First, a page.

Besides consuming a lot of time, burr combs can also be very tiring and irritating. You wouldn’t want to imagine opening the hive, only to find out that it is filled with burr comb. It is not an easy task having to remove the frames one by one, scratching off the combs with a hive tool, all the while looking out for the queen, and then correctly rearranging the frames back into the hive. This is very tedious work since the removed combs must also be collected and kept for future use. The beekeeper should be very cautious to always correct this problem before it gets out of hand, in order to minimize the time used to correct the problem.

To sum up on the issues associated with burr comb, the beekeeper should always bear in mind that some of these issues arise mainly due to their own mistakes. Consistent checkup on the hives are a great remedy to the problem, since that way it can be corrected in time.

Removing Burr Comb

Removing Burr Comb

We are now going to discuss how we can remove burr combs from a beehive. While burr comb does not affect the honey bees, it is very irritating to the beekeeper to have to correct. The beekeeper must therefore find a way of removing the burr comb from the hive in order to avoid further damage.


  1. In order to remove the burr comb, you will require the use of a hive tool.
  2. After putting on your bee suit, you should first smoke the area to pacify the bees.
  3. Slowly remove the top of the hive and examine the comb. Whenever you find out that there are some frames that are stuck together, remove the comb that is affected by lifting the frame up.
  4. Using the hive tool, scratch off the combs from the top of the frames carefully and slowly. Sometimes, the combs may contain larvae and it may be sad news to get rid of them. However you have to do so in order to save the comb and its development.
  5. After scratching the comb off, if the frames underneath are not affected, you just return the frame to its correct position, ensuring the proper spacing.

Preventing Burr Comb Build Up

Regular hive inspections are crucial to prevent the build up of burr comb. Beekeepers are encouraged to always check on their hives so that they can quickly respond to any problem that may occur before it becomes too messy. It is good practice to use a hive tool to scratch off any burr comb that you recognize during your hive inspections, in order to not let it spread out and get out of hand. While frequent checking may be disturbing to the bees, a quick inspection every four weeks is very recommended, especially for new beekeepers.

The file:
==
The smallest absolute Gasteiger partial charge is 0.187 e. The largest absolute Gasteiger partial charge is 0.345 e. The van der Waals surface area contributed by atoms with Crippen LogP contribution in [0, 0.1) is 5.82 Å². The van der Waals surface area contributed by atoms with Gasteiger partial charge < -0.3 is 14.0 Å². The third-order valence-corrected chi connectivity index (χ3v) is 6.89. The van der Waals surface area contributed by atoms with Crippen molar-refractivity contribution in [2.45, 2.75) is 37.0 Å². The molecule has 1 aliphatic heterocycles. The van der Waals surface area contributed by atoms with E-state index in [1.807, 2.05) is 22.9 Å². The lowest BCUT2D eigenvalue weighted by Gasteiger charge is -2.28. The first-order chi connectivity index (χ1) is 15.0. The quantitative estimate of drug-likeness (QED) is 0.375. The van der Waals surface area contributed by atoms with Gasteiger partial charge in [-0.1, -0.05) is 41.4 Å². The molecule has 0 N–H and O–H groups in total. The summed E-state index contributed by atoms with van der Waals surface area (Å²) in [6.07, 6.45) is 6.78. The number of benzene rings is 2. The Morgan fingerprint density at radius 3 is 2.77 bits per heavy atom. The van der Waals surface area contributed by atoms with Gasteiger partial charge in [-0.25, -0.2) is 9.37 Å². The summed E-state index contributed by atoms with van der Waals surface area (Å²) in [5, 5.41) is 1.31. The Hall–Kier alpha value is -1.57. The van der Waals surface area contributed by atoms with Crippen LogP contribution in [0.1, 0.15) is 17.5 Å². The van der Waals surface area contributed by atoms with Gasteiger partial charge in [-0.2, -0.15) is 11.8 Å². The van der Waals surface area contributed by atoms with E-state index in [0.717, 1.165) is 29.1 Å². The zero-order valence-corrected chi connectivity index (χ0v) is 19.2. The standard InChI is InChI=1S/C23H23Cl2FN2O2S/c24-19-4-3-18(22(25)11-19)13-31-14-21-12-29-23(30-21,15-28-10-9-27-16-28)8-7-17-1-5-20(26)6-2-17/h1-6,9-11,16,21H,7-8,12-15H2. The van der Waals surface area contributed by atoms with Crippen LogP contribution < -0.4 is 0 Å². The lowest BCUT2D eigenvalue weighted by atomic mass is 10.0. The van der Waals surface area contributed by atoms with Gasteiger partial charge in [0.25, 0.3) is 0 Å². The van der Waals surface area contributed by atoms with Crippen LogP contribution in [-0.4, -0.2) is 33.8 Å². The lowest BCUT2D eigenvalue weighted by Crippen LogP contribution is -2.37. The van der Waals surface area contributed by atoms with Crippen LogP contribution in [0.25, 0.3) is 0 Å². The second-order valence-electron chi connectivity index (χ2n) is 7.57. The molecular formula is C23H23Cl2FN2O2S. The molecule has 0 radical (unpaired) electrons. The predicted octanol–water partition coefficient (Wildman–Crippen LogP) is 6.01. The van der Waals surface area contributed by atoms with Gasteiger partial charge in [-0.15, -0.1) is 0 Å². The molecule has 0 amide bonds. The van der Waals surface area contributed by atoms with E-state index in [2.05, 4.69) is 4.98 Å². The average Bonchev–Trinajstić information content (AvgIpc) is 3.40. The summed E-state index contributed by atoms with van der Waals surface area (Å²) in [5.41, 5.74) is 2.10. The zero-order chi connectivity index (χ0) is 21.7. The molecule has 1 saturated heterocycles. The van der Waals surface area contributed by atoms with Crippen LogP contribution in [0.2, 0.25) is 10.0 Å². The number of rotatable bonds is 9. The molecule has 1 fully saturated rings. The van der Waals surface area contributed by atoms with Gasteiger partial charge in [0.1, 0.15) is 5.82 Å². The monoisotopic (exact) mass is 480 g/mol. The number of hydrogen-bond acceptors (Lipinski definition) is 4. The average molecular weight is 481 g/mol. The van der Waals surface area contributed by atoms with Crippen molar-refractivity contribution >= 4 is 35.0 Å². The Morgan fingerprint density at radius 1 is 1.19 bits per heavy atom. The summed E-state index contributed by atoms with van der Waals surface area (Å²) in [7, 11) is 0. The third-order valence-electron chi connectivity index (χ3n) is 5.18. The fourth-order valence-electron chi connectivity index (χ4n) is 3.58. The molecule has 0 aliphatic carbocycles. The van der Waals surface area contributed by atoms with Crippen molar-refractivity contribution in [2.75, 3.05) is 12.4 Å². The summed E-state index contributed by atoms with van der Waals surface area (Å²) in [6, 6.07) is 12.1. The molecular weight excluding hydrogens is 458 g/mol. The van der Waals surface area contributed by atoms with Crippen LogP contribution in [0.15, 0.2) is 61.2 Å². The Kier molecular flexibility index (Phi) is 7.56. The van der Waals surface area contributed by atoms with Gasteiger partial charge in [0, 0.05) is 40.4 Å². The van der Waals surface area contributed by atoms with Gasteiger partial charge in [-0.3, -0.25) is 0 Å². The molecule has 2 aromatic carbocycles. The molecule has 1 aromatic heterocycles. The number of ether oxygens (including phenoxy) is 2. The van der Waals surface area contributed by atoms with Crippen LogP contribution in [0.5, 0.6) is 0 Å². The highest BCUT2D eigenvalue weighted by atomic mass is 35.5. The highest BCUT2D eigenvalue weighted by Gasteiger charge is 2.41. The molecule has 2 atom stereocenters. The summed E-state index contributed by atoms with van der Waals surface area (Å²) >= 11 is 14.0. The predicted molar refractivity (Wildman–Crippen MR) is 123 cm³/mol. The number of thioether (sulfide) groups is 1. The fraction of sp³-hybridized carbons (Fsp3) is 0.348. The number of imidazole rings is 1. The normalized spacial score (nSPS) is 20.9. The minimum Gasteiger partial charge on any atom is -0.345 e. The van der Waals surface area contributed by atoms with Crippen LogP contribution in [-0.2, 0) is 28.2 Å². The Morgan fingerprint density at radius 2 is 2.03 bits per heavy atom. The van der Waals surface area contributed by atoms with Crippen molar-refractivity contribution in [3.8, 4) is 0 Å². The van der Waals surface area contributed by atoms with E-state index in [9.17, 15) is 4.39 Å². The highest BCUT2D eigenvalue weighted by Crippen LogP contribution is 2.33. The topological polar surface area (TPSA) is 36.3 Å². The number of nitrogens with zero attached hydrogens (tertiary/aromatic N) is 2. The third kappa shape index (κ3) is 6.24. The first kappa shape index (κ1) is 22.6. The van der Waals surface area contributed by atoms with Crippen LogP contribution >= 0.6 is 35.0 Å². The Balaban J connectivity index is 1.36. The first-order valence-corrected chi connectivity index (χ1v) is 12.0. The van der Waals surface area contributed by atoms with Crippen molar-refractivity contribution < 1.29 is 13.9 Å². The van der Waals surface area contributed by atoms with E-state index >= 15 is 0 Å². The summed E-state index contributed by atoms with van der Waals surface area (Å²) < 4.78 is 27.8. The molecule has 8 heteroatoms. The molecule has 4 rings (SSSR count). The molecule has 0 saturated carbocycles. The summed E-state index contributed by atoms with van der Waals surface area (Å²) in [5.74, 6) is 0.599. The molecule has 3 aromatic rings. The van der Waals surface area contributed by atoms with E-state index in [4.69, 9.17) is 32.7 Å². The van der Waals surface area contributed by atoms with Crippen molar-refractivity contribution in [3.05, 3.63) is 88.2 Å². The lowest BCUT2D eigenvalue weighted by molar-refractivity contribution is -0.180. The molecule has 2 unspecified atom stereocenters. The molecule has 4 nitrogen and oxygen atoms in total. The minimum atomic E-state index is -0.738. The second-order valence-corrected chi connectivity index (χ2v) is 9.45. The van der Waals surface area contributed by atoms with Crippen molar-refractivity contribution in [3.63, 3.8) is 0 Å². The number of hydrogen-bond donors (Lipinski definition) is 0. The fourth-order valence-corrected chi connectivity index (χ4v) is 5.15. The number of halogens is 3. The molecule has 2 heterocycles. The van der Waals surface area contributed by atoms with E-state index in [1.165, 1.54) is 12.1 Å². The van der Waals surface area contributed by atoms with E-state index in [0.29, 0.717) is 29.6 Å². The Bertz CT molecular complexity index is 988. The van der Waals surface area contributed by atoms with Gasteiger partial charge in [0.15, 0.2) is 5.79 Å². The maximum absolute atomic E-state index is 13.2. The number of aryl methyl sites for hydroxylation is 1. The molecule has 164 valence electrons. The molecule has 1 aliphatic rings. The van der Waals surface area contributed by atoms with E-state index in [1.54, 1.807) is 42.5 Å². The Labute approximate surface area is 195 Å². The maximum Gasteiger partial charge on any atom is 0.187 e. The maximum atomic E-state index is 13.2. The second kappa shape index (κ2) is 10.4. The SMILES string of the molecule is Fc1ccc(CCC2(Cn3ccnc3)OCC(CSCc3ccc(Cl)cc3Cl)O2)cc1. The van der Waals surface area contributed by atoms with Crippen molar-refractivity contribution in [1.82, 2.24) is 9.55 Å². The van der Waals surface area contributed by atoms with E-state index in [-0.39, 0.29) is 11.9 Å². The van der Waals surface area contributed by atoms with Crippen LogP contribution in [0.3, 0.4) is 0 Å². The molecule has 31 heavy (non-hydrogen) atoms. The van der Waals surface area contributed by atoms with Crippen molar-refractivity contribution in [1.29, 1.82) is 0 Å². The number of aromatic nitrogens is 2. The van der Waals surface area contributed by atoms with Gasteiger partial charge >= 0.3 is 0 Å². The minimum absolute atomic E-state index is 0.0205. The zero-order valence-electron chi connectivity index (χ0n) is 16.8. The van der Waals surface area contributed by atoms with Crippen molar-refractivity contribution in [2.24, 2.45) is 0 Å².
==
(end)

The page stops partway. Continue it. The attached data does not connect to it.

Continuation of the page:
Will a Larger Hive Prevent Burr Comb?

A question may arise on whether making a larger hive could be a solution to the problem of burr combs; the answer will be no. Even wild honey bees who form their combs from within a hallow tree trunk, don’t always have to create more space whenever they run out of it. This therefore means that honey bees prefer to maximize production within a small area. We may then draw a conclusion that honey bees needs to use the least possible space to get the greatest use of their resources.

Burr Comb with Larvae

While inspecting burr comb, you might come across some that contain bee larvae. Larvae are eggs of that haven’t already been hatched. Most of these eggs are probably that of drone (male) bees. However this can be a dilemma, since you may be thinking of saving the larvae until they are hatched. Whether to keep them or remove them, still remains a decision that only you the beekeeper can make. However, leaving them to hatch may lead to the bees building even more burr comb, which is clearly something you’d want to avoid.

Allowing the Larvae to Hatch

Firstly, let’s talk about what you should do when you decide to keep the larvae and allow them to hatch before removing the combs.

You may use a plastic frame without foundation in the areas affected. Bees do not like plastic material very much and so they will avoid building comb onto the plastic frames. This way, the larvae will get a chance to hatch in the hive while preventing further burr comb build up.

Removing the Larvae along with the Burr Comb

Secondly, the you may decide to the larvae for fear that the bees may build more burr comb in the hives. Should you decide to do this, there are a number of options available to you:

  1. You may harvest the larave and use them in fishing. Larvae are source of fish food and can be used to bait the fish.
  2. The burr combs with larvae can also be used as food for human consumption. They are good appetizer, but only to some people.
  3. The larvae can be removed and combs can be used in making beeswax, which is quite useful to humans.

In general, when dealing with burr combs, it’s important for the beekeeper to have two things in mind: to save the larvae or to prevent the build up of more burr comb that would later cause havoc. Personally, I’d go with the latter option. As mentioned, most of the larvae are probably that of drone bees, which are without a doubt the least important member of the honey bee colony when it comes to productivity. Removing the burr comb and preventing future headaches should be prioritized.